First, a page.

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Area Code Is Dialing for Dollars

August 09, 2000|MIKE BRESNAHAN

The Area Code Games are the equivalent of a high school graduating class--you never know how good the participants are until four or five years later.

Last year's class included pitchers Matt Harrington of Palmdale High, Jamie Shields of Hart and Matt Parris of Highland, and outfielder Jason Kubel of Highland. That group could become among the best from the region in the annual event showcasing players for professional scouts and college coaches.

Those four players were all selected in the upper rounds of the amateur draft in June.

Parris and Kubel have signed and been assigned to minor league teams.

Harrington, picked seventh overall by the Colorado Rockies, is holding out for a lucrative signing bonus, and Shields, a middle-round pick, likely will honor his commitment to Louisiana State, the NCAA champion.

This year's class?

There aren't a lot of high-profile names from the region--certainly none like Harrington, who parlayed a 97-mph fastball into elite status in the eyes of scouts.

"I don't know that you've got a similar group out there this year," said a scout for an American League team. "It's just a cyclical thing."

But there are talented players from the region competing this week at Blair Field in Long Beach.

Tyler Adamczyk, a 6-foot-6, 185-pound pitcher-first baseman for Westlake High, could be one of the biggest fish in the Area Code pond.

Scouts and coaches are trying to figure out what to do with Adamczyk, who was 8-1 with a 1.38 earned-run average and batted .381 with 25 runs batted in last season for Westlake.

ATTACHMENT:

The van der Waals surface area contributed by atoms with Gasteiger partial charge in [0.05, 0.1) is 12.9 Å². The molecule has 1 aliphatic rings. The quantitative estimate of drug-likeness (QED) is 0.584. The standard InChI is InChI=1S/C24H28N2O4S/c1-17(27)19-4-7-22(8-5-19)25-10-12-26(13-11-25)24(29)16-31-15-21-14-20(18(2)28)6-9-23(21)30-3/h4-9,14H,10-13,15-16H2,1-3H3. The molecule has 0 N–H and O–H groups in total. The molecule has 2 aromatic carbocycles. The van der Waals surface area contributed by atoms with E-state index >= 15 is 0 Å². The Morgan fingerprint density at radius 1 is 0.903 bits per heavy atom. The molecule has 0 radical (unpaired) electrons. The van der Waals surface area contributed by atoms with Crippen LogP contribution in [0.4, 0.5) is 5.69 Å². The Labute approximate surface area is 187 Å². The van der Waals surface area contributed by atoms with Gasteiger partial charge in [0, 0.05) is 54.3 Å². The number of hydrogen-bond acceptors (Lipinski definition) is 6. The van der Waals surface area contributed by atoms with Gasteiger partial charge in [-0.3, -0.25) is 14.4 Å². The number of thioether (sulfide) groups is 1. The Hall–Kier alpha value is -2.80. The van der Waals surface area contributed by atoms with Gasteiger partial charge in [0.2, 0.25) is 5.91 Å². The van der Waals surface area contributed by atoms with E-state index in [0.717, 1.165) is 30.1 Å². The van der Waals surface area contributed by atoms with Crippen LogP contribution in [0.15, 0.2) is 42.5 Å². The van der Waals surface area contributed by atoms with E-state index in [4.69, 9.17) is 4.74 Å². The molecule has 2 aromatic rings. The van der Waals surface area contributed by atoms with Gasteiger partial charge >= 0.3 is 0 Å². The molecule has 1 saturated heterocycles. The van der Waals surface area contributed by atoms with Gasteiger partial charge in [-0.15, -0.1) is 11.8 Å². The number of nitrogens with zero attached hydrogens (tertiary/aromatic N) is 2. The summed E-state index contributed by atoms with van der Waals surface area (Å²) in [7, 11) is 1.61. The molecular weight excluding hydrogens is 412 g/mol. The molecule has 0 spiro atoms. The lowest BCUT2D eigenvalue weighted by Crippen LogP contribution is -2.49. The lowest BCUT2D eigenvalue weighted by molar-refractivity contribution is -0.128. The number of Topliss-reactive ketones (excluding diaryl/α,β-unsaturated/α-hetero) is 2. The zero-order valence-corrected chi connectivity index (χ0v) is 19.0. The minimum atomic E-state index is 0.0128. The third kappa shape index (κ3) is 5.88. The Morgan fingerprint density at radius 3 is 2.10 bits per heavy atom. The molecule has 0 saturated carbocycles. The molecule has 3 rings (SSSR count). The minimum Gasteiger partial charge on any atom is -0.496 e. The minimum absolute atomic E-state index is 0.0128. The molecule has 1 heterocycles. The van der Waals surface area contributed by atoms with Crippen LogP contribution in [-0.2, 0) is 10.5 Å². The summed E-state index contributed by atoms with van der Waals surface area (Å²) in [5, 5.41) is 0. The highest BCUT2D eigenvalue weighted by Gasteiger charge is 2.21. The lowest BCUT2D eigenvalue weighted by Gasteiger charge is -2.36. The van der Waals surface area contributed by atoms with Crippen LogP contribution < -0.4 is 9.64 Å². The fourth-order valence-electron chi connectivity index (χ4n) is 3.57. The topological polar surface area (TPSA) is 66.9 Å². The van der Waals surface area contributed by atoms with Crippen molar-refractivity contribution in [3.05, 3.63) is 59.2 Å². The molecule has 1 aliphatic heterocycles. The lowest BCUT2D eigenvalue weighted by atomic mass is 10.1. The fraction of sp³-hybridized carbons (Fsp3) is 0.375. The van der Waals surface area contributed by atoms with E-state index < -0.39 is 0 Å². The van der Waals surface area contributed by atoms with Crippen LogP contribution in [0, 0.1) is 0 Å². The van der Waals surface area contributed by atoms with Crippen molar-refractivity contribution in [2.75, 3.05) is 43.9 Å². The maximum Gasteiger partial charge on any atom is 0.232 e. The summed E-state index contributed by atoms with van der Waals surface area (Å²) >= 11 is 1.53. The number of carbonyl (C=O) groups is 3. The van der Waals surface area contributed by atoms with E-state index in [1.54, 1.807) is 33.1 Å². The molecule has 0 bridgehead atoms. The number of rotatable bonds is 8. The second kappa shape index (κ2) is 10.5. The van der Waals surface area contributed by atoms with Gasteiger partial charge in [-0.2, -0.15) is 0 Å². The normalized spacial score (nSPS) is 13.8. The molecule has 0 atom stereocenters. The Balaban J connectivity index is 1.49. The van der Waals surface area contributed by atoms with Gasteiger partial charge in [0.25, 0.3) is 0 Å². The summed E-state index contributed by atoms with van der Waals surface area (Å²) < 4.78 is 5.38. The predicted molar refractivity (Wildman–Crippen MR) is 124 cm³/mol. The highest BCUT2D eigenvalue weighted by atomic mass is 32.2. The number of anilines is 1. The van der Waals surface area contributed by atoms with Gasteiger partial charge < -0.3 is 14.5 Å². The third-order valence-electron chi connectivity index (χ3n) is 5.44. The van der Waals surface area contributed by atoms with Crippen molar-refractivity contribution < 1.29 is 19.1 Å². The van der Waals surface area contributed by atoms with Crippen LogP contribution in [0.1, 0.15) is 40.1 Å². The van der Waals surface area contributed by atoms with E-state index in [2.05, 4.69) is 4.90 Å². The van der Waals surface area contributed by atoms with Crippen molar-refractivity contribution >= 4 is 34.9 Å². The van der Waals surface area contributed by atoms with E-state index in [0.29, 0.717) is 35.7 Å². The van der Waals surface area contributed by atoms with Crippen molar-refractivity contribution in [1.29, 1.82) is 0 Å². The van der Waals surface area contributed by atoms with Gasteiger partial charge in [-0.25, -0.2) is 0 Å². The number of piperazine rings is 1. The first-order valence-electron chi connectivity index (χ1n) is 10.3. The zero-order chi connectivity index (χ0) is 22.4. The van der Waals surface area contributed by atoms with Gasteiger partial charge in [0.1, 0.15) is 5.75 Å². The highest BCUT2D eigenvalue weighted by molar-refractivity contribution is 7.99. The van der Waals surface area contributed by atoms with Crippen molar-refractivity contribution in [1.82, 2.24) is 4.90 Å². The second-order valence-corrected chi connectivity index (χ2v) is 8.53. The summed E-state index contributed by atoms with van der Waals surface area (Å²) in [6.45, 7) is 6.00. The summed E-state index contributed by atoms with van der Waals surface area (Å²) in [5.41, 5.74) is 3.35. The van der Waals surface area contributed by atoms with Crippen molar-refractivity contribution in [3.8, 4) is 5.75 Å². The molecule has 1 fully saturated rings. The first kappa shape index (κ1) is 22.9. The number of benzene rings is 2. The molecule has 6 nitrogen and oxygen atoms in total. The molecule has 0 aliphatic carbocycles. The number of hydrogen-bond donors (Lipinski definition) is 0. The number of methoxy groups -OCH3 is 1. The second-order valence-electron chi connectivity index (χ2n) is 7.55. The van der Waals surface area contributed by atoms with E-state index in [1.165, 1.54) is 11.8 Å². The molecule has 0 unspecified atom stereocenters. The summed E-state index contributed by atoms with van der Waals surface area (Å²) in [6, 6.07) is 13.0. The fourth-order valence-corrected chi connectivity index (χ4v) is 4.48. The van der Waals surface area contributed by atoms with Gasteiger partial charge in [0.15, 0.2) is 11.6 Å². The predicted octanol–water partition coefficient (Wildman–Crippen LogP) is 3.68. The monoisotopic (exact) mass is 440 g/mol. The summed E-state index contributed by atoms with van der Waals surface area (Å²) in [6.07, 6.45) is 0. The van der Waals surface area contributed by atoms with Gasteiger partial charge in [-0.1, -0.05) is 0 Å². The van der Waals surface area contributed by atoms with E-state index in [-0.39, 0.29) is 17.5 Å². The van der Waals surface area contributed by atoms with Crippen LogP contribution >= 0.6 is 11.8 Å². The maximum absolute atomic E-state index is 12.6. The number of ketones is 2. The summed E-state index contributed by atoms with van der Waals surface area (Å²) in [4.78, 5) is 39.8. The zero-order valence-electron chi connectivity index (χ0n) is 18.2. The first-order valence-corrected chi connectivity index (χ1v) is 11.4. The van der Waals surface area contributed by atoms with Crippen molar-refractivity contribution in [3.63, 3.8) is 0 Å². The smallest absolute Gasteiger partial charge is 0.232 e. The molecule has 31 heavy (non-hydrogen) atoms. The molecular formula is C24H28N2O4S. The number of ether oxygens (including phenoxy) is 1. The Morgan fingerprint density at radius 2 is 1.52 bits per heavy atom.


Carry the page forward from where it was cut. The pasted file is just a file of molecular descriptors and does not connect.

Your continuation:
"Some will see him as a hitter and some will see him as a pitcher," said another American League scout. "He meets the physical profile [of a complete player]. He's got power and he's got arm strength. If the kid puts on a show, anything can happen."

The same could be said for Ryan McCarthy, Adamczyk's teammate at Westlake. McCarthy, a cousin of first-round draft choice Joe Borchard of Stanford and Camarillo High, plays several positions for his Area Code team and has a smooth swing.

McCarthy's versatility in the field is a bonus. He might play shortstop, third base, center field and pitcher.

"He'll play wherever we've got a hole," Manager Craig Wallenbrock said. "You slide him in somewhere and it looks like he's been playing there his whole life."

Also participating are pitchers Chris Seddon of Canyon, Jered Weaver of Simi Valley, Greg Acheatel of El Camino Real and Kris Krise of Crescenta Valley; outfielders Richie Martin of Valencia and Erik Johnson of Chaminade; shortstops Tim Cantu of Alemany and Ryan Braun of Granada Hills; first baseman Jaime Martinez of Hueneme and second baseman Gregg Wallis of Chatsworth.

How will this class compare to others?

Check back in 2005.


Johnson had the winning hit in a 7-6 victory over the 900 team on Monday.

Johnson singled to shallow center field with the bases loaded in the bottom of the seventh inning.


Outfielder Delmon Young of Camarillo and infielder Tim Murphy of Burroughs are playing well for the U.S. Youth National Team in the Pan-American Championships in Monterrey, Mexico.

Young, a sophomore, had a single, double, home run and three RBIs in a 13-2 victory over Brazil on Saturday in the 16-and-under tournament.

Young also pitched in relief, allowing one hit and one run in 2 2/3 innings. He struck out three and walked three.

Murphy, a junior, atoned for a fielding error by hitting a two-run home run against Brazil.

On Monday, Young had a single, double and two RBIs to help the U.S. (3-0) rally from a 2-0 deficit in a 6-2 victory over Puerto Rico.


The Conejo Valley Little League 9-10 all-star team placed second in the Southern California Division 3 championships, its best-ever finish in that division.

Coach Bob Cohen of Conejo Valley remained upbeat following his team's 2-0 loss to Northridge in the championship game Friday in Rancho Cucamonga.

"These past six weeks have been magical to me," Cohen said. "To finish second in the state out of over 500 teams is a major accomplishment."

The season also is over for Northridge because Little League does not hold a national tournament in the 9-10 division.

Darin Esper contributed to this report.

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